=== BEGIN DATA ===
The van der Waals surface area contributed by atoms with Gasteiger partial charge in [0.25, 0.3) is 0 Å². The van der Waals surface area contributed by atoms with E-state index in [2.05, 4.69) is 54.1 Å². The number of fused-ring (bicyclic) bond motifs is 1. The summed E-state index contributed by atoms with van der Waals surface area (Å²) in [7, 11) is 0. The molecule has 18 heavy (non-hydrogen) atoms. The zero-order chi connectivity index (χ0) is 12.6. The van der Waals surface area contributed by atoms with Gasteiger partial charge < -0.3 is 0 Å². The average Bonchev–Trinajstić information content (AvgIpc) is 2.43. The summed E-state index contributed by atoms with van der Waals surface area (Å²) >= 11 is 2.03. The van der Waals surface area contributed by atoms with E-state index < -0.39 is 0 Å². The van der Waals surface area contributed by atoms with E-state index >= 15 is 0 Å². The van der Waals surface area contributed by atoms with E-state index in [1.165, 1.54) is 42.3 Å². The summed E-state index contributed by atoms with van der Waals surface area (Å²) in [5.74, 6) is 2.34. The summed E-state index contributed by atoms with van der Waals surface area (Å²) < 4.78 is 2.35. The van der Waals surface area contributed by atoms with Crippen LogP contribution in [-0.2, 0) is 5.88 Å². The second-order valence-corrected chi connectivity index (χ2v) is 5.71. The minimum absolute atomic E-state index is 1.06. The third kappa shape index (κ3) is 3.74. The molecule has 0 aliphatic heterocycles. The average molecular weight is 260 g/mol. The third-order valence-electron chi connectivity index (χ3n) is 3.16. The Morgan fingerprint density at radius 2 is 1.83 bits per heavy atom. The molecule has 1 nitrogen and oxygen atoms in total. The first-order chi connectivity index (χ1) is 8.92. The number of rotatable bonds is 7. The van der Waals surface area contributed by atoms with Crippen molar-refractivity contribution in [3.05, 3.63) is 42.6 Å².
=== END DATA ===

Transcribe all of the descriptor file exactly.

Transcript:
The van der Waals surface area contributed by atoms with Gasteiger partial charge in [0.25, 0.3) is 0 Å². The van der Waals surface area contributed by atoms with E-state index in [2.05, 4.69) is 54.1 Å². The number of fused-ring (bicyclic) bond motifs is 1. The summed E-state index contributed by atoms with van der Waals surface area (Å²) in [7, 11) is 0. The molecule has 18 heavy (non-hydrogen) atoms. The zero-order chi connectivity index (χ0) is 12.6. The van der Waals surface area contributed by atoms with Gasteiger partial charge < -0.3 is 0 Å². The average Bonchev–Trinajstić information content (AvgIpc) is 2.43. The summed E-state index contributed by atoms with van der Waals surface area (Å²) >= 11 is 2.03. The van der Waals surface area contributed by atoms with E-state index < -0.39 is 0 Å². The van der Waals surface area contributed by atoms with E-state index >= 15 is 0 Å². The van der Waals surface area contributed by atoms with E-state index in [1.165, 1.54) is 42.3 Å². The summed E-state index contributed by atoms with van der Waals surface area (Å²) in [5.74, 6) is 2.34. The summed E-state index contributed by atoms with van der Waals surface area (Å²) < 4.78 is 2.35. The van der Waals surface area contributed by atoms with Crippen LogP contribution in [-0.2, 0) is 5.88 Å². The second-order valence-corrected chi connectivity index (χ2v) is 5.71. The minimum absolute atomic E-state index is 1.06. The third kappa shape index (κ3) is 3.74. The molecule has 0 aliphatic heterocycles. The average molecular weight is 260 g/mol. The third-order valence-electron chi connectivity index (χ3n) is 3.16. The Morgan fingerprint density at radius 2 is 1.83 bits per heavy atom. The molecule has 1 nitrogen and oxygen atoms in total. The first-order chi connectivity index (χ1) is 8.92. The number of rotatable bonds is 7. The van der Waals surface area contributed by atoms with Crippen molar-refractivity contribution in [3.05, 3.63) is 42.6 Å².